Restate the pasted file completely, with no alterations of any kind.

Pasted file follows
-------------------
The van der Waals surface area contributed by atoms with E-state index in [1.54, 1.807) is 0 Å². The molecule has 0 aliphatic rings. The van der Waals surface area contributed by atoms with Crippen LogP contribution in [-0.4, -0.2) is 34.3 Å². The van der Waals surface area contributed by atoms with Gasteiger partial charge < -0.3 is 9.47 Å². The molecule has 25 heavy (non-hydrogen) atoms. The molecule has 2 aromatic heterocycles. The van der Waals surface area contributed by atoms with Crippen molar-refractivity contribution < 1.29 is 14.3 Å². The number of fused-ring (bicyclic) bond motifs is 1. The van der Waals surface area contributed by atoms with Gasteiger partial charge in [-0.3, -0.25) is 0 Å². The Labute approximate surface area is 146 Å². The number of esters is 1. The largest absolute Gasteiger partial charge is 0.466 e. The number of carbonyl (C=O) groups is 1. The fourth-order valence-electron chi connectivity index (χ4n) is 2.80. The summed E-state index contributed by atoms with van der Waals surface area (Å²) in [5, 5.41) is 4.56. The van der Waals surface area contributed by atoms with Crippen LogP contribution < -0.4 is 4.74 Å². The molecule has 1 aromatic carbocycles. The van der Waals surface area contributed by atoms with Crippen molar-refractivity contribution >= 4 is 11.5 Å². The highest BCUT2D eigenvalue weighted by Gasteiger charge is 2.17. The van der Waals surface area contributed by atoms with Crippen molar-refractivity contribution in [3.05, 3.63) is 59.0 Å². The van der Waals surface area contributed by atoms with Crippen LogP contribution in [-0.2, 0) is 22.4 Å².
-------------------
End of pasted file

The van der Waals surface area contributed by atoms with E-state index in [1.54, 1.807) is 0 Å². The molecule has 0 aliphatic rings. The van der Waals surface area contributed by atoms with Crippen LogP contribution in [-0.4, -0.2) is 34.3 Å². The van der Waals surface area contributed by atoms with Gasteiger partial charge < -0.3 is 9.47 Å². The molecule has 25 heavy (non-hydrogen) atoms. The molecule has 2 aromatic heterocycles. The van der Waals surface area contributed by atoms with Crippen molar-refractivity contribution < 1.29 is 14.3 Å². The number of fused-ring (bicyclic) bond motifs is 1. The van der Waals surface area contributed by atoms with Gasteiger partial charge in [-0.3, -0.25) is 0 Å². The Labute approximate surface area is 146 Å². The number of esters is 1. The largest absolute Gasteiger partial charge is 0.466 e. The number of carbonyl (C=O) groups is 1. The fourth-order valence-electron chi connectivity index (χ4n) is 2.80. The summed E-state index contributed by atoms with van der Waals surface area (Å²) in [5, 5.41) is 4.56. The van der Waals surface area contributed by atoms with Crippen LogP contribution < -0.4 is 4.74 Å². The molecule has 1 aromatic carbocycles. The van der Waals surface area contributed by atoms with Crippen molar-refractivity contribution >= 4 is 11.5 Å². The highest BCUT2D eigenvalue weighted by Gasteiger charge is 2.17. The van der Waals surface area contributed by atoms with Crippen molar-refractivity contribution in [3.05, 3.63) is 59.0 Å². The van der Waals surface area contributed by atoms with Crippen LogP contribution in [-0.2, 0) is 22.4 Å².